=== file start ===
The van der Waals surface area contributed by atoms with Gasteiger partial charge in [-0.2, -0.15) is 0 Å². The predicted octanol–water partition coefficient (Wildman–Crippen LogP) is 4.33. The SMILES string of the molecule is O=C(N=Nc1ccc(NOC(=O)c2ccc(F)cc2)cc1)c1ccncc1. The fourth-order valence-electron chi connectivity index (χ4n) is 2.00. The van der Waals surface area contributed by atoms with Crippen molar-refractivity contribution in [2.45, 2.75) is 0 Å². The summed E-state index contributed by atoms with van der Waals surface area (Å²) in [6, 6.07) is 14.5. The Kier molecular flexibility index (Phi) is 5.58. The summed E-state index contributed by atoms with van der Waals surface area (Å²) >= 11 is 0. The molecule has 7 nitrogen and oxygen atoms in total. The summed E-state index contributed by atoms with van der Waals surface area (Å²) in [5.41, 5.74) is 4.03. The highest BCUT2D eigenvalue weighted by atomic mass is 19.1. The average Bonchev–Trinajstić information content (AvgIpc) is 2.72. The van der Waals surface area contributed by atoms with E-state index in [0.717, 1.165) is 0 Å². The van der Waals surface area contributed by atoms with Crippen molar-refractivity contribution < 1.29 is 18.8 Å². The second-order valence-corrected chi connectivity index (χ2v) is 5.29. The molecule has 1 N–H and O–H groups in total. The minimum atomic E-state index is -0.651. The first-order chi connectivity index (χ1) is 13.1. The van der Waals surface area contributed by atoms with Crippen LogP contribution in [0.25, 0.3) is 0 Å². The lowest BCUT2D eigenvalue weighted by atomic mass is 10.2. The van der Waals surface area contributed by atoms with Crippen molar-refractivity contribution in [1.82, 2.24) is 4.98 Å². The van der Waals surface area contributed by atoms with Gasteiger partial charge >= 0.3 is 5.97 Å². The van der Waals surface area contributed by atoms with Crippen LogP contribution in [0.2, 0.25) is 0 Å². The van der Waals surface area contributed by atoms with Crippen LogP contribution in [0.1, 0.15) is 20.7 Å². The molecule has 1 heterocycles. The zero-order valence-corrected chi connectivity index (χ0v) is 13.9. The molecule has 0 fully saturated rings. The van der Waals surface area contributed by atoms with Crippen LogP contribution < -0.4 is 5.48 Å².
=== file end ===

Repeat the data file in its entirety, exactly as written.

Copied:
The van der Waals surface area contributed by atoms with Gasteiger partial charge in [-0.2, -0.15) is 0 Å². The predicted octanol–water partition coefficient (Wildman–Crippen LogP) is 4.33. The SMILES string of the molecule is O=C(N=Nc1ccc(NOC(=O)c2ccc(F)cc2)cc1)c1ccncc1. The fourth-order valence-electron chi connectivity index (χ4n) is 2.00. The van der Waals surface area contributed by atoms with Crippen molar-refractivity contribution in [2.45, 2.75) is 0 Å². The summed E-state index contributed by atoms with van der Waals surface area (Å²) in [6, 6.07) is 14.5. The Kier molecular flexibility index (Phi) is 5.58. The summed E-state index contributed by atoms with van der Waals surface area (Å²) >= 11 is 0. The molecule has 7 nitrogen and oxygen atoms in total. The summed E-state index contributed by atoms with van der Waals surface area (Å²) in [5.41, 5.74) is 4.03. The highest BCUT2D eigenvalue weighted by atomic mass is 19.1. The average Bonchev–Trinajstić information content (AvgIpc) is 2.72. The van der Waals surface area contributed by atoms with E-state index in [0.717, 1.165) is 0 Å². The van der Waals surface area contributed by atoms with Crippen molar-refractivity contribution < 1.29 is 18.8 Å². The second-order valence-corrected chi connectivity index (χ2v) is 5.29. The molecule has 1 N–H and O–H groups in total. The minimum atomic E-state index is -0.651. The first-order chi connectivity index (χ1) is 13.1. The van der Waals surface area contributed by atoms with Crippen LogP contribution in [0.25, 0.3) is 0 Å². The lowest BCUT2D eigenvalue weighted by atomic mass is 10.2. The van der Waals surface area contributed by atoms with Crippen molar-refractivity contribution in [1.82, 2.24) is 4.98 Å². The van der Waals surface area contributed by atoms with Gasteiger partial charge >= 0.3 is 5.97 Å². The van der Waals surface area contributed by atoms with Crippen LogP contribution in [0.2, 0.25) is 0 Å². The van der Waals surface area contributed by atoms with Crippen LogP contribution in [0.1, 0.15) is 20.7 Å². The molecule has 1 heterocycles. The zero-order valence-corrected chi connectivity index (χ0v) is 13.9. The molecule has 0 fully saturated rings. The van der Waals surface area contributed by atoms with Crippen LogP contribution < -0.4 is 5.48 Å².